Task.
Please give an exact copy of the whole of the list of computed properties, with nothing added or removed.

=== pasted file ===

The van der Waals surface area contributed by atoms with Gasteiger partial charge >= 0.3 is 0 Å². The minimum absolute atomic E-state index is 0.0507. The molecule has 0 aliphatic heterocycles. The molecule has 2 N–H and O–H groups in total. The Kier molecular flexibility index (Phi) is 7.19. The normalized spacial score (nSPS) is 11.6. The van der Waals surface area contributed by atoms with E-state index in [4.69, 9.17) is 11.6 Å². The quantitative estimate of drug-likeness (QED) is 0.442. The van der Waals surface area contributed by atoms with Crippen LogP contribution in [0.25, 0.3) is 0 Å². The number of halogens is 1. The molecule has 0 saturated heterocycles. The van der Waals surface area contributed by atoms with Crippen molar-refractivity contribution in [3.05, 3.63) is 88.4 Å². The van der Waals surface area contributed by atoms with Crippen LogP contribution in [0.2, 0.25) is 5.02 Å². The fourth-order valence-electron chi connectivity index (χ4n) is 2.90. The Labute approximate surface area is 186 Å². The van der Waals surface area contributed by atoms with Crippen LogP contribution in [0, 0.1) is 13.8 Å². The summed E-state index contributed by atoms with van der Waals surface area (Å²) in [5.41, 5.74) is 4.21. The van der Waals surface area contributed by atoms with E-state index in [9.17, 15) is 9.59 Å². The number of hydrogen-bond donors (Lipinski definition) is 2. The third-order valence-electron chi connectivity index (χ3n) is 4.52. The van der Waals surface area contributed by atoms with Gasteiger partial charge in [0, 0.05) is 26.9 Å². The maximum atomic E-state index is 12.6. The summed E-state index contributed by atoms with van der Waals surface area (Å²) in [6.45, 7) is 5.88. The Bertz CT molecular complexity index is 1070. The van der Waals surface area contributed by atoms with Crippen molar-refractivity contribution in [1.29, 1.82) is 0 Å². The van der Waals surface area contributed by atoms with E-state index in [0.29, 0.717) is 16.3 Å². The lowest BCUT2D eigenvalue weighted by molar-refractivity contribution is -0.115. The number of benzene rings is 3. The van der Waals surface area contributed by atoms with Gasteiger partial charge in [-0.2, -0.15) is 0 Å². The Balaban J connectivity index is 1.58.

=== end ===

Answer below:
The van der Waals surface area contributed by atoms with Gasteiger partial charge >= 0.3 is 0 Å². The minimum absolute atomic E-state index is 0.0507. The molecule has 0 aliphatic heterocycles. The molecule has 2 N–H and O–H groups in total. The Kier molecular flexibility index (Phi) is 7.19. The normalized spacial score (nSPS) is 11.6. The van der Waals surface area contributed by atoms with E-state index in [4.69, 9.17) is 11.6 Å². The quantitative estimate of drug-likeness (QED) is 0.442. The van der Waals surface area contributed by atoms with Crippen LogP contribution in [0.25, 0.3) is 0 Å². The number of halogens is 1. The molecule has 0 saturated heterocycles. The van der Waals surface area contributed by atoms with Crippen molar-refractivity contribution in [3.05, 3.63) is 88.4 Å². The van der Waals surface area contributed by atoms with Crippen LogP contribution in [0.2, 0.25) is 5.02 Å². The fourth-order valence-electron chi connectivity index (χ4n) is 2.90. The Labute approximate surface area is 186 Å². The van der Waals surface area contributed by atoms with Crippen LogP contribution in [0, 0.1) is 13.8 Å². The summed E-state index contributed by atoms with van der Waals surface area (Å²) in [5.41, 5.74) is 4.21. The van der Waals surface area contributed by atoms with E-state index in [9.17, 15) is 9.59 Å². The number of hydrogen-bond donors (Lipinski definition) is 2. The third-order valence-electron chi connectivity index (χ3n) is 4.52. The van der Waals surface area contributed by atoms with Gasteiger partial charge in [0, 0.05) is 26.9 Å². The maximum atomic E-state index is 12.6. The summed E-state index contributed by atoms with van der Waals surface area (Å²) in [6.45, 7) is 5.88. The Bertz CT molecular complexity index is 1070. The van der Waals surface area contributed by atoms with Crippen molar-refractivity contribution in [1.29, 1.82) is 0 Å². The van der Waals surface area contributed by atoms with E-state index in [0.29, 0.717) is 16.3 Å². The lowest BCUT2D eigenvalue weighted by molar-refractivity contribution is -0.115. The number of benzene rings is 3. The van der Waals surface area contributed by atoms with Gasteiger partial charge in [-0.2, -0.15) is 0 Å². The Balaban J connectivity index is 1.58.